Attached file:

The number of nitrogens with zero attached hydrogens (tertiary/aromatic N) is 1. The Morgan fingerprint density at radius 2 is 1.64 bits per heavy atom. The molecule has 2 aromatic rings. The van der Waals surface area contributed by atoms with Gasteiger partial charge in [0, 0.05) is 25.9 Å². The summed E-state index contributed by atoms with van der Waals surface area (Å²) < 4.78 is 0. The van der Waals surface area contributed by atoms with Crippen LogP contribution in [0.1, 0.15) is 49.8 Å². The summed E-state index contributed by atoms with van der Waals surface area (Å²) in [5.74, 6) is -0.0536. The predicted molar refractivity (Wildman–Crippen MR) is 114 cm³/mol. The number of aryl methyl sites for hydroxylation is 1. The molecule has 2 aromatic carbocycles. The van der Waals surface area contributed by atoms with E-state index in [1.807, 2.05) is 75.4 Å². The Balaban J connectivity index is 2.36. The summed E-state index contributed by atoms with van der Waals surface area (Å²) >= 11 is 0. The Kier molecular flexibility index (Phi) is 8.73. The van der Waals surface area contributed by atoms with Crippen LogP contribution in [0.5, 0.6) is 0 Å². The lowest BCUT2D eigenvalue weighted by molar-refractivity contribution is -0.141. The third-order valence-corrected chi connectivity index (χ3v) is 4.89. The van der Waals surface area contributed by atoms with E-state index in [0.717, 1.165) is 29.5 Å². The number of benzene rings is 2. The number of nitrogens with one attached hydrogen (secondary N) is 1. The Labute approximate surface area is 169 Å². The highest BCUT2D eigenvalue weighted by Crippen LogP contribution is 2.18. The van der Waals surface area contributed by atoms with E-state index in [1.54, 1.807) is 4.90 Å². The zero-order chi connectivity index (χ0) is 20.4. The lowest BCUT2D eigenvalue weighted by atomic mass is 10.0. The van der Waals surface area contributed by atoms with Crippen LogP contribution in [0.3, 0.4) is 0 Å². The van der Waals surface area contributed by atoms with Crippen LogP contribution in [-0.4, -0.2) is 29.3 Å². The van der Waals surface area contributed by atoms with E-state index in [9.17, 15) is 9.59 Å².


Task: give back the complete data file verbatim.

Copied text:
The number of nitrogens with zero attached hydrogens (tertiary/aromatic N) is 1. The Morgan fingerprint density at radius 2 is 1.64 bits per heavy atom. The molecule has 2 aromatic rings. The van der Waals surface area contributed by atoms with Gasteiger partial charge in [0, 0.05) is 25.9 Å². The summed E-state index contributed by atoms with van der Waals surface area (Å²) < 4.78 is 0. The van der Waals surface area contributed by atoms with Crippen LogP contribution in [0.1, 0.15) is 49.8 Å². The summed E-state index contributed by atoms with van der Waals surface area (Å²) in [5.74, 6) is -0.0536. The predicted molar refractivity (Wildman–Crippen MR) is 114 cm³/mol. The number of aryl methyl sites for hydroxylation is 1. The molecule has 2 aromatic carbocycles. The van der Waals surface area contributed by atoms with E-state index in [1.807, 2.05) is 75.4 Å². The Balaban J connectivity index is 2.36. The summed E-state index contributed by atoms with van der Waals surface area (Å²) >= 11 is 0. The Kier molecular flexibility index (Phi) is 8.73. The van der Waals surface area contributed by atoms with Crippen LogP contribution in [0.5, 0.6) is 0 Å². The lowest BCUT2D eigenvalue weighted by molar-refractivity contribution is -0.141. The third-order valence-corrected chi connectivity index (χ3v) is 4.89. The van der Waals surface area contributed by atoms with E-state index in [0.717, 1.165) is 29.5 Å². The number of benzene rings is 2. The number of nitrogens with one attached hydrogen (secondary N) is 1. The Labute approximate surface area is 169 Å². The highest BCUT2D eigenvalue weighted by Crippen LogP contribution is 2.18. The van der Waals surface area contributed by atoms with E-state index in [1.54, 1.807) is 4.90 Å². The zero-order chi connectivity index (χ0) is 20.4. The lowest BCUT2D eigenvalue weighted by atomic mass is 10.0. The van der Waals surface area contributed by atoms with Crippen LogP contribution in [0.3, 0.4) is 0 Å². The van der Waals surface area contributed by atoms with Crippen LogP contribution in [-0.4, -0.2) is 29.3 Å². The van der Waals surface area contributed by atoms with E-state index in [9.17, 15) is 9.59 Å².